Predicting Minnesota Twins Opening Day roster in 2023

San Francisco Giants v Minnesota Twins
San Francisco Giants v Minnesota Twins / Brace Hemmelgarn/GettyImages

With Spring Training in full swing, it's time to start thinking about what the Opening Day roster might look like for the Minnesota Twins.

Things have already changed since February, as the Twins added three new players who could all make the roster, meaning some who were expected to make the cut will be forced to begin the season in the minors.

Let's jump right into it and take a look at what the Opening Day roster might look like right now. We'll be adjusting our outlook as the big day nears, but as it stands now here's who will make the cut and which players -- at least for now -- have some work to do in order to prove they deserve a spot over someone else.

Notable Players Who Will Miss The Cut

For one reason or another, there will be a handful of notable players who likely won't appear on the Twins Opening Day roster this year.

Chris Paddack and Royce Lewis are both expected to start the season on the 60-day IL, which right away opens up two potential roster spots to be filled by someone else. We'll get into who in just a second.

Here are a few notable guys who Twins fans will have to wait to see on the Big League roster:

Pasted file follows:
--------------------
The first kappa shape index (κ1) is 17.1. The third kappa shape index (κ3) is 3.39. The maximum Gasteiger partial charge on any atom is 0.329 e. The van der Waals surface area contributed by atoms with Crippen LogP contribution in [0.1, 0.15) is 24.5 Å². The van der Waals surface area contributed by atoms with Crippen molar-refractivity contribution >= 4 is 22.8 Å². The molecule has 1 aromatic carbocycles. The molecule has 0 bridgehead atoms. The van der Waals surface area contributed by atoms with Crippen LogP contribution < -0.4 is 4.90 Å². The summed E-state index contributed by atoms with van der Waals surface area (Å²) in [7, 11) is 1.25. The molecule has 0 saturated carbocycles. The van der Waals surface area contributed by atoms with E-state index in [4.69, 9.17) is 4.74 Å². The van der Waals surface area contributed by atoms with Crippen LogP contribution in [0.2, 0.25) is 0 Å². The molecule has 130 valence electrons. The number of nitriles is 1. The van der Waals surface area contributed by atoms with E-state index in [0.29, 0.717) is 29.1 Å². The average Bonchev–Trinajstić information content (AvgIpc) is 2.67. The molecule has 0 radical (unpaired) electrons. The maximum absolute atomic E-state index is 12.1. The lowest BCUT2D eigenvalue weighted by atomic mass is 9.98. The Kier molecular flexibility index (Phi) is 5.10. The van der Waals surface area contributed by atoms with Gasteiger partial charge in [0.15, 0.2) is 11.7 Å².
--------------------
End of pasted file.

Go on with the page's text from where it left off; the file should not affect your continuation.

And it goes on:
Trevor Larnach


Gilberto Celestino


Cole Sands


Bailey Ober


Simeon Woods Richardson


Larnach is a tough cut, but he gets edged out by guys like Kyle Farmer and Michael A. Taylor. Donovan Solano needing a roster spot also lowers the likelihood that he makes the Opening Day roster but it's a narrow gap between his time in the minors and getting called up during the season.

Bailey Ober is in a similar situation, as he's likely the next-man-up from Triple-A St. Paul if the Twins need to reconfigure its pitching staff at some point.

Starting Pitcher

This is where things are the most interesting. Minnesota could legitimately carry six starters into Opening Day and start the season with a six-man rotation.

It's unlikely that happens, and we're going to assume that won't be the case. All of that is to highlight that the Twins pitching staff already looks vastly improved from what it was last season, and that there are options in the event someone struggles or the injury bug bites the starting rotation again.

Two big names to watch this year are Kenta Maeda and Pablo Lopez.

Maeda is coming back from Tommy John surgery and looking to get back to the Cy Young runner-up he was in 2020. the COVID season shouldn't be read too far into, as Maeda benefited greatly from the AL Central-heavy schedule, but that doesn't change the fact that he was dealing all (shortened) season long. If he can tap back into that, the Twins are instantly many times better than what they were last year.

Pablo Lopez can provide the same spark. Where the Twins staff last year petered out, the opposite effect can happen this year. Maeda bouncing back is a boost, but couple that with Lopez becoming the ace of Minnesota's staff, and all of a sudden the rotation is in fantastic shape. The daisy chain from there could include another step forward by Joe Ryan and Sonny Gray returning to form.